E Locus (Yellow/Red)

Other Names: black coat color, E locus, E/e locus, extension locus, red coat color, yellow coat color
Affected Genes: MC1R
Inheritance: Autosomal Recessive
Mutation: Point Mutation
Breed(s): All Breeds
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Testing Summary

The E Locus (Yellow/red) coat color test reliably determines if a dog has one of the following genotypes at the E locus:

E/E

This dog carries two copies of E which allows for the production of black pigment. However, this dog's coat color is also dependent on the K, A, and B genes. This dog will pass E on to 100% of its offspring.

Interpretation: Black
E/e

This dog carries one copy of E and one copy of e which allows for the production of black pigment. However, this dog's coat color is also dependent on the K, A, and B genes. This dog will pass E on to 50% of its offspring and e to 50% of its offspring, which can produce a yellow/red coat (including shades of white, cream, yellow, apricot or red) if inherited with another copy of e.

Interpretation: Black (carries yellow/red)
e/e

This dog carries two copies of e which inhibits production of black pigment. The coat color of this dog will be yellow/red (including shades of white, cream, yellow, apricot or red). This dog will pass e on to 100% of its offspring.

Interpretation: Yellow/red


Detailed Summary

The two major pigments that impact canine coat color are eumelanin (black pigment) and phaeomelanin (yellow/red pigment). These pigments are produced within specialized cells called melanocytes located in the canine epidermis and hair follicles. Within the melanocyte, the pigments are made in tiny organelles called melanosomes. The melanosomes are continually being transferred from the melanocytes to the surrounding keratinocyte cells that make up the hair and skin, thereby giving the skin and hair specific color based on the type of pigment they contain. The MC1R gene, also known as the extension (E) Locus, controls the production of eumelanin (black pigment) in the melanocytes. The dominant form of the MC1R gene (E) allows for normal production of eumelanin in the melanocytes. However, a DNA variant in the MC1R gene (e) shuts down production of eumelanin (black pigment) in the melanocytes leaving only the production of phaeomelanin (yellow/red pigment) in the melanocytes. Because e is recessive, two copies of this MC1R e variant must be present to express the solid “yellow/red” coat color. A dog that has two copies of E (E/E) will not have a yellow/red coat and will not be capable of passing on a yellow/red coat color Allele to its offspring. A dog that has one copy of E and one copy of e (E/e) will not have a yellow/red coat but will pass on the yellow/red coat color gene e or the black coat color gene E to 50% of its offspring. A dog that has two copies of e (e/e) will have a yellow/red coat and can only pass on the yellow/red coat color gene e to its offspring.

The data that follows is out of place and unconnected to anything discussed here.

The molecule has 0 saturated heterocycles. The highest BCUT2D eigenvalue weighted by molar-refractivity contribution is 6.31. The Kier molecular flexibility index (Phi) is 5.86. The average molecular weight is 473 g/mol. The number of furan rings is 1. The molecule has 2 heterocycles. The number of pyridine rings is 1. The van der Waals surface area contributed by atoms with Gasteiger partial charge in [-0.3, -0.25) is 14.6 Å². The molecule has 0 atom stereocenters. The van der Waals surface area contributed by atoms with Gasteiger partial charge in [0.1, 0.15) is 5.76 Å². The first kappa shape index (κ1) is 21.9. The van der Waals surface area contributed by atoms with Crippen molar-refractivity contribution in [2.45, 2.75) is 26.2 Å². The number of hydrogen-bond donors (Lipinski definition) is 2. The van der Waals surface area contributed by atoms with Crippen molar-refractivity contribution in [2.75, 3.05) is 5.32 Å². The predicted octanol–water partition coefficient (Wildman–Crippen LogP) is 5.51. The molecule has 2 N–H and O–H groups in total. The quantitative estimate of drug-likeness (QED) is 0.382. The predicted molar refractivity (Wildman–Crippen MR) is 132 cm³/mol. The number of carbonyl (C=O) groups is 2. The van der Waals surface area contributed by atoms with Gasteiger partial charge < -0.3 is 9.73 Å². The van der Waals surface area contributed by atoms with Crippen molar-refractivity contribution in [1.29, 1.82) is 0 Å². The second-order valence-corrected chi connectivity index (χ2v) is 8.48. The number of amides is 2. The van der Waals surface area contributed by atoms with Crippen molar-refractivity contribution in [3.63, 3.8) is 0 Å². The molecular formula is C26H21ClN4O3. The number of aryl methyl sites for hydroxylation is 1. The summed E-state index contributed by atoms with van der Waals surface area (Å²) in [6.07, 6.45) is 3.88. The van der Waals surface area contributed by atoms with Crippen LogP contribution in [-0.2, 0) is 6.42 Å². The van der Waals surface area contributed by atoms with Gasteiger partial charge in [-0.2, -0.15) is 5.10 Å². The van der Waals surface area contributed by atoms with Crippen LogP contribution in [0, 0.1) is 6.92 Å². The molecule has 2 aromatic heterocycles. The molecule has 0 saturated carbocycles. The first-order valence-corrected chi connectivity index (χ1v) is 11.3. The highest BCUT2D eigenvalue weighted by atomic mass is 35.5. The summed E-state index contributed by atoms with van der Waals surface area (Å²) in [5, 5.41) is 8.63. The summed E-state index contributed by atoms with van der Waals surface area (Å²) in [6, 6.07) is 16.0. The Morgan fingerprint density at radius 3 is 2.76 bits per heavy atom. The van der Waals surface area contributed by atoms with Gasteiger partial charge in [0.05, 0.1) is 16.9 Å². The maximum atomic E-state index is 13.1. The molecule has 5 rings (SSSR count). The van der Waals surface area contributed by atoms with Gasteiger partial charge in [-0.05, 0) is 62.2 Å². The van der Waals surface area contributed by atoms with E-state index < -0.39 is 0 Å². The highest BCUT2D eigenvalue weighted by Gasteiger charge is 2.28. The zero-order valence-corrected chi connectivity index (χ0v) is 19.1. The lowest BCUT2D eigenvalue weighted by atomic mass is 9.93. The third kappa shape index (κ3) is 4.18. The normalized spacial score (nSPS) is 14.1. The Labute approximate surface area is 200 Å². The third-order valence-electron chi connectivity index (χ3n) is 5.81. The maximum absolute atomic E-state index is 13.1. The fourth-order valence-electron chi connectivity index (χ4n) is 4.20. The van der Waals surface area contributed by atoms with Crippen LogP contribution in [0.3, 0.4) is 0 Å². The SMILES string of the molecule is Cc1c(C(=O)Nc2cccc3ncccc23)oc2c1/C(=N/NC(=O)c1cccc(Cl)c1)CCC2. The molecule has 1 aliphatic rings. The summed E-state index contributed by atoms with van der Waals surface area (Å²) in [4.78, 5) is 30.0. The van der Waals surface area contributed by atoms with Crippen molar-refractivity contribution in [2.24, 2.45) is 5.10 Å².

Testing Tips

Genetic testing of the MC1R gene will determine whether a dog is a genetic Carrier of yellow/red coat color. Located at the top of the known canine coat color genetic interaction flowchart, the E Locus is dominant to all other coat color loci. Dogs with an e/e coat color genotype will have some variation of red, apricot, yellow, cream or white coat coloration depending on the breed and other genetic factors but will not be black or brown. Yellow/red coat color is inherited in an Autosomal Recessive manner in dogs meaning that dogs need to inherit two copies of the e Allele to have the characteristic yellow/red coat color. Each pup that is born to a dog with yellow/red coat color has a 100% chance of inheriting one copy of the e variant of the MC1R gene from that parent. To produce only yellow/red pups, both the dam and the sire must be e/e. Dogs with E/E or E/e genotypes will have a black coat color. However, the dog’s coat color is also dependent on the dog’s genotypes at the K, A, and B genes among others. Normal results do not exclude inherited mutations not tested in these or other genes that may also contribute to coat colors and traits in dogs.


There may be other causes of this condition in dogs and a normal result does not exclude a different mutation in this gene or any other gene that may result in a similar genetic disease or trait.


References

  • Everts RE, Rothuizen J, van Oost BA. Identification of a premature stop codon in the melanocyte-stimulating hormone receptor gene (MC1R) in Labrador and Golden retrievers with yellow coat color. Animal Genetics. 2000 Jun; 31(3):194-99. [PubMed: 10895310]